“Are you teaching me a lesson too? Because of the way I lied to you, um, to everyone?” I asked her after she told me I couldn’t work for her for a month.

“No. I’m just mad at you.”

I’m the kind of person who takes his punishment like a man, so I didn’t even try to argue with her.

A guy’s got to have some walking-around money, though, and I thought I could still count on babysitting money because I watch my four-year-old neighbor, Markie, once or twice a week. Markie was the only person I hadn’t lied to, so I figured that income was safe.

“Hi, Dutchdeefuddy,” Markie said, using his name for me. It means “best most favorite buddy in the world forever.” As we waved goodbye to his mom on Sunday, he asked, “What does bankrupt mean?”

Last week I’d had to explain “ ’vorces” to him because his parents were breaking up. And now, I guessed, going broke, too.

“What did you hear?” I asked. Markie might have the attention span of a fruit fly, but he’s got the hearing of a NASA deep-space probe.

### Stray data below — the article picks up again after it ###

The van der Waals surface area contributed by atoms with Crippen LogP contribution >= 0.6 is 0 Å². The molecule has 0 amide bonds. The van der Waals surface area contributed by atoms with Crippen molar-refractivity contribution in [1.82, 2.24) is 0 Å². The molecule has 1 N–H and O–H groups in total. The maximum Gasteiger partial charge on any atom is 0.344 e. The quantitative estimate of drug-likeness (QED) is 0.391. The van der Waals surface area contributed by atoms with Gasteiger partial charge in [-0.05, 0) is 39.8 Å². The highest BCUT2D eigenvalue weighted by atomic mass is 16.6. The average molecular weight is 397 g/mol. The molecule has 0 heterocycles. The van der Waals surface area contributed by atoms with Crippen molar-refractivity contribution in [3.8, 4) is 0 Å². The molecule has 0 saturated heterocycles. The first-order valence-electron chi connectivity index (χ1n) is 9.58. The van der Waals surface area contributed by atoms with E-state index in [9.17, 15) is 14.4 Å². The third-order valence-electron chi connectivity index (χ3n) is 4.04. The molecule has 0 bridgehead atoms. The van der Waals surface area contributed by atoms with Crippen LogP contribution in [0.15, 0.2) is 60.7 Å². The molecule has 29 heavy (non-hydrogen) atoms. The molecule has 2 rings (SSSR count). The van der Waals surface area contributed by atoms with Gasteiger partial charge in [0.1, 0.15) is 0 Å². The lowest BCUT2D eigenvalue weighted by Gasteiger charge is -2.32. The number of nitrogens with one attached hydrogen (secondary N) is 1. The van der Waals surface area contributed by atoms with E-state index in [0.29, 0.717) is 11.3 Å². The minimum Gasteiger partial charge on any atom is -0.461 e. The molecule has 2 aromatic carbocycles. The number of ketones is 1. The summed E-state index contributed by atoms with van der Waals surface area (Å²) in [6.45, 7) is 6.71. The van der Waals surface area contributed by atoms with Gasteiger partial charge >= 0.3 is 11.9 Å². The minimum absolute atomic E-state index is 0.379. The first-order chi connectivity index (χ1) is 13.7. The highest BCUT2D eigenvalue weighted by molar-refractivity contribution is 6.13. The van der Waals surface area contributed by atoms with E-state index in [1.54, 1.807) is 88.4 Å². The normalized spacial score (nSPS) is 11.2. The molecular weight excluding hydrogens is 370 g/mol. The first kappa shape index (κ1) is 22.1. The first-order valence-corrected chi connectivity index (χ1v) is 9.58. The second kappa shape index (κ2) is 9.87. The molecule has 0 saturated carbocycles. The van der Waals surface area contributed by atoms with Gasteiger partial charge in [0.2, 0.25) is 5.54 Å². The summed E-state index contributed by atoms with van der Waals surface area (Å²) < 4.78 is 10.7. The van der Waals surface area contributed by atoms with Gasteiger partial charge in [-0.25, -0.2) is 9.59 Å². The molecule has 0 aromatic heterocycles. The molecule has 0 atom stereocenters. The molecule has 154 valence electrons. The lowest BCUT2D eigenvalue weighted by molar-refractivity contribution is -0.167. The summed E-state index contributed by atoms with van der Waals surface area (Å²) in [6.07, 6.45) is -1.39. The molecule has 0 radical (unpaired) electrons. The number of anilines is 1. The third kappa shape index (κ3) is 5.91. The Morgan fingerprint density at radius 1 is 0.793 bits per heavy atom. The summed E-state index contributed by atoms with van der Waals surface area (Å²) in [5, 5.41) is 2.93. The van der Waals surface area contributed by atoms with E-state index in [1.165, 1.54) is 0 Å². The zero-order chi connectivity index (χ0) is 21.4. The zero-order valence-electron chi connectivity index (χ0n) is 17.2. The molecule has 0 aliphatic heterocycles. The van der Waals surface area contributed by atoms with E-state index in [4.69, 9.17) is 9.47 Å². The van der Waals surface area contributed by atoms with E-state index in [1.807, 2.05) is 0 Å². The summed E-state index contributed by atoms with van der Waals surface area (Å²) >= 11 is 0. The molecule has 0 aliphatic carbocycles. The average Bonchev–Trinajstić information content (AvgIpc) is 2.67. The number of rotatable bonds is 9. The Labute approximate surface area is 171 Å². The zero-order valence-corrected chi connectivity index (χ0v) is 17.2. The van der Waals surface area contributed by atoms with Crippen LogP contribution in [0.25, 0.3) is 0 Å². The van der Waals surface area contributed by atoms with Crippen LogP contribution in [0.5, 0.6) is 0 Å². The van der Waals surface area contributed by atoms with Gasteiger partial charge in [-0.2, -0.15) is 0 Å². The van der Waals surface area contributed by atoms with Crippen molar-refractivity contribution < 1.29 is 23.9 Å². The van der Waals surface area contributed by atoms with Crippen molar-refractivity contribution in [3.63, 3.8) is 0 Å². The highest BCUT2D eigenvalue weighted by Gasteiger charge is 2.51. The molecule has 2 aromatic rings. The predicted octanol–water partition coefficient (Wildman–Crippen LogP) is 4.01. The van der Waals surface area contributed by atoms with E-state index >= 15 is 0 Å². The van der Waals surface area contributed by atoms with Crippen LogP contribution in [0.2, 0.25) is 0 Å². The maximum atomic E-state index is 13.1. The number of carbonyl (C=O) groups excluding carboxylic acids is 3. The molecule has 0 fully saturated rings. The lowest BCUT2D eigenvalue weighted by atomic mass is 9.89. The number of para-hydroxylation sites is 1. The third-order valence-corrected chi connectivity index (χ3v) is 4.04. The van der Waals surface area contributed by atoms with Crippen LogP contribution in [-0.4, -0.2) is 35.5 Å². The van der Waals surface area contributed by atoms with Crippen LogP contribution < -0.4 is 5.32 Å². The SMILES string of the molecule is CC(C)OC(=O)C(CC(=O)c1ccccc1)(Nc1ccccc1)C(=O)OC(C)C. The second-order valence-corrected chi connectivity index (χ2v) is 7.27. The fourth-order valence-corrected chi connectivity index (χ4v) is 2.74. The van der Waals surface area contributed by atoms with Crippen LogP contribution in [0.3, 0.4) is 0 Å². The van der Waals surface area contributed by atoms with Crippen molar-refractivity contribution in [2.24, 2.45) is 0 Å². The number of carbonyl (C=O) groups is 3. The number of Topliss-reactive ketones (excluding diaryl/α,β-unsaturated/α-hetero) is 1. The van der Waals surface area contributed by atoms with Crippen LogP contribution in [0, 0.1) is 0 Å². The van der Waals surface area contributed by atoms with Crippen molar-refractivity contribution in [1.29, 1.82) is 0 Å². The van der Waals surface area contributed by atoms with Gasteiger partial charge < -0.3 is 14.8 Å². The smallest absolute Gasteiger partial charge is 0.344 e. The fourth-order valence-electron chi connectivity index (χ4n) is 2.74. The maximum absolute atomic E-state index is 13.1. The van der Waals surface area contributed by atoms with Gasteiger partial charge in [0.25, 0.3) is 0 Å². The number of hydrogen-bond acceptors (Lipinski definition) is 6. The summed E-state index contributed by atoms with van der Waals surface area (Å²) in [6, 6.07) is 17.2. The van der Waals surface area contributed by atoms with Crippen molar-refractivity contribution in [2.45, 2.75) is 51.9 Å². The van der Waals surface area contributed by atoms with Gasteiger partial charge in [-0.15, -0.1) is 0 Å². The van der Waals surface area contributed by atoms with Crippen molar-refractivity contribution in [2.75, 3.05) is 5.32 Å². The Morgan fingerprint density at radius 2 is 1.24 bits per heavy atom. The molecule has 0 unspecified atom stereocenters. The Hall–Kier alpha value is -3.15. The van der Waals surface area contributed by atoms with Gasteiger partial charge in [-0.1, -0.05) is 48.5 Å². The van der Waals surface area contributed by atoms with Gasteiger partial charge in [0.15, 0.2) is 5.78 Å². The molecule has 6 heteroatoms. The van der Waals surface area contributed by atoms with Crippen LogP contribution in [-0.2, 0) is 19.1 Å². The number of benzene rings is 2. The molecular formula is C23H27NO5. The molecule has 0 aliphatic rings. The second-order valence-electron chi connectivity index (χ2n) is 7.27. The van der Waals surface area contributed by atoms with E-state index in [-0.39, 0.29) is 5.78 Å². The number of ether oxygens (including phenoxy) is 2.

“Mommy said they can’t pay you or they’ll go bankrupt.”

Ah. Well. That figures.

Markie’s folks were paying for the house and an apartment—Markie stayed put in the family home and his mom and dad moved in and out according to their custody schedule.

I hoped to keep my job. Markie needed me. Or I needed him. I hadn’t figured that out yet. But there’s something really nice about spending time with a little kid. You learn so much.

“Bankrupt means they don’t have a lot of money right now,” I said. “It’s a grown-up thing, and you don’t have to worry. I’m going to keep coming over like always, even if they can’t pay.”

“Cool.”

Yeah, I thought, lack of money is the new in thing. “Hey, how about a banana dipped in melted chocolate chips?” He nodded and started peeling.

I am an excellent babysitter. Kids in my care get their three to five daily servings of fruit.

I shook some chocolate chips into a microwavesafe bowl and wondered: Why was the universe ganging up to make sure I didn’t have any money?

Whoever says youth is the best time in your life has cash in hand and can’t remember being poor.

My best friend, JonPaul, pounded on the door just as the microwave dinged. You know you’ve got a great friend when he doesn’t mind hanging out with you when you’re Markie-sitting.